Cheers to China, for Making It Easier for Its People to Import
The Government of China’s unilateral reduction of tariffs last month on almost 200 consumer products provides further testimony to the fact that the goal of trade is not just to increase exports, but also imports. The Chinese have become tired of being poor people living in an increasingly wealthy nation.
In fact, after years as the world’s biggest exporter, China is on track to becoming the world’s biggest importer over the next few years, according to a paper prepared by two leading economists for the China International Capital Corporation, the country’s first joint venture investment bank.
The tariff reductions, and the shift to a pro-consumer policy, stands in sharp contrast to the protectionist and mercantilist views we are hearing from President Donald Trump and many of his trade advisors. As Simon Lester and Huon Zhu recently pointed out in an article for a Cato Institute publication: “While U.S. trade policy under the Trump administration has become a confusing mix of bluster, posturing, threats, and uncertainty, China has gone in the other direction, at least incrementally by lowering some of its tariffs unilaterally.”
Lest anyone thinks that China’s unilateral tariff reductions is a response to vague threats from Washington, the latest round of tariff reductions is China’s fourth since 2015. What is driving China’s steps toward a more open market is not political pressure from outside the country, but pent-up consumer demand within it – and a recognition of the need to undertake a marked shift in China’s prevailing economic paradigm.
From its recent model based on low-cost manufacturing and massive exports, the Chinese government is looking to stimulate domestic consumption as part of its wider strategy to restructure the economy. The government has made it a priority to achieve this goal, and it has sometimes seemed elusive. While consumption in China did increase last year in absolute terms, it fell as a percentage of GDP. Nevertheless, the growth in consumption demonstrates a desire to turn national economic growth into increased consumer choice.
Chinese consumers have been demonstrating an insatiable demand to do what consumers do when they can afford it – consume. High tariff rates on many foreign goods drove many middle and upper class Chinese consumers to fly overseas to combine holidays with shopping sprees. Some might almost think that high tariffs were actually a policy of the airlines, rather than a policy to pursue national interest.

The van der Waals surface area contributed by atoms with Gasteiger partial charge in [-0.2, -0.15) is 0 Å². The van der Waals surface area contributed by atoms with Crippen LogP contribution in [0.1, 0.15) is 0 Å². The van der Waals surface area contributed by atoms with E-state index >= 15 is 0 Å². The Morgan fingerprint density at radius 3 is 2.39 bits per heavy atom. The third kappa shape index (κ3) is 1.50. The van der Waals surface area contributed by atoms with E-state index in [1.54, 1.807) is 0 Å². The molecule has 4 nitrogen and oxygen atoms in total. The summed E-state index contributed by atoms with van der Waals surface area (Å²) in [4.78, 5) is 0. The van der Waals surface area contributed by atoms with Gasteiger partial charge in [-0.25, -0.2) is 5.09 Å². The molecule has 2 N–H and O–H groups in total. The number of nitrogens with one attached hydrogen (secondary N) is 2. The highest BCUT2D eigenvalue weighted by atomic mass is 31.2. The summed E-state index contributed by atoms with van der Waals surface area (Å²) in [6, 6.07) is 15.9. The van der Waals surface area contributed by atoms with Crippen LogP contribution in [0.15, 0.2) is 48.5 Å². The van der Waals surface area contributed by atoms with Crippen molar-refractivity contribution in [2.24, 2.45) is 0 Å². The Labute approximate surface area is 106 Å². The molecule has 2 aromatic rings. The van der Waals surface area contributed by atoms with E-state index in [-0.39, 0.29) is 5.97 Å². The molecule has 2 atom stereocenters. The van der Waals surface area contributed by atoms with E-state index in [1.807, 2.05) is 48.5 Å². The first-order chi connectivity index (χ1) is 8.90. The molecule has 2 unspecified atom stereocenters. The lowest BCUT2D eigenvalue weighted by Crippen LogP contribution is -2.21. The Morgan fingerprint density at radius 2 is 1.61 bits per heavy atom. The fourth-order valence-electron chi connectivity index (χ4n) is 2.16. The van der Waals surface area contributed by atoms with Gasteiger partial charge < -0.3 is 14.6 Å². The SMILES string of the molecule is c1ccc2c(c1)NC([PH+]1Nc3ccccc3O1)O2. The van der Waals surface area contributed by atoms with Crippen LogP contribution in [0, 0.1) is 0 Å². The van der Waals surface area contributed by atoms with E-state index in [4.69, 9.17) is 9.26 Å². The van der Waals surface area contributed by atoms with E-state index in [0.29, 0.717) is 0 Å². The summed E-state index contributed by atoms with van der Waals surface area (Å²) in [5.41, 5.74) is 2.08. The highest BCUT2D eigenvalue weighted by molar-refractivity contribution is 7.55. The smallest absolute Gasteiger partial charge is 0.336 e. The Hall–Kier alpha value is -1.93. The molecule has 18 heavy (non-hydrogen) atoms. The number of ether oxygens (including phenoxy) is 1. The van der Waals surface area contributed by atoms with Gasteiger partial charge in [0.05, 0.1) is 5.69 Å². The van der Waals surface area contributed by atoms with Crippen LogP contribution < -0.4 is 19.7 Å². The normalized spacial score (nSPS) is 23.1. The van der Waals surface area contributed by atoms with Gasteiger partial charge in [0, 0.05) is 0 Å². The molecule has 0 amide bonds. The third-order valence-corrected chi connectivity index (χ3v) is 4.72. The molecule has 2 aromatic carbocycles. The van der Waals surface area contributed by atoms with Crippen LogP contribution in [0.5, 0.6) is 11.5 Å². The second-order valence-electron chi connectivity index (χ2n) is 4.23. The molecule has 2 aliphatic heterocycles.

High tariffs also contributed to the rise of grey markets, in which sellers peddled foreign goods – smuggled in under the tariff radar – at lower rates. Middle-menwent overseas to purchase foreign products, bring them back into China without paying import tariffs, and sell them at lower rates than branded stores.
Instead of undermining domestic producers and workers by enhancing competition from foreign sources, reduced tariffs are likely to encourage more consumption within China’s borders, rather than seeing it seep outside the country’s borders. As reduced tariffs lead to reduced prices, more lower-income Chinese workers will also get a crack at buying more consumer goods. And the reduced tariffs may also provide a significant boost to China’s burgeoning ecommerce sector, which has been growing exponentially since 2010 – and is expected to be larger than the United States, Germany, Japan and the United Kingdom combined by 2020.
Rather than pursue a mercantilist policy focused entirely on driving up exports (and curbing imports), China is looking outward, incrementally making it cheaper and easier for Chinese consumers to shop and spend on foreign products as well as domestic ones. Foreign exporters will no doubt benefit from this strategy, as tariff reductions make it easier to sell into the huge and growing Chinese market. But so will Chinese consumers and producers.
China’s unilateral reduction of tariffs is an illustration of a simple fact: Even if they are not part of a quid pro quo, tariff reductions boost the country making them. In fact, the biggest advantage of free trade is not that it makes it easier to export, it is that it makes it easier to import – thereby enhancing competition and choice, encouraging specialization, increasing scale, and transferring knowledge.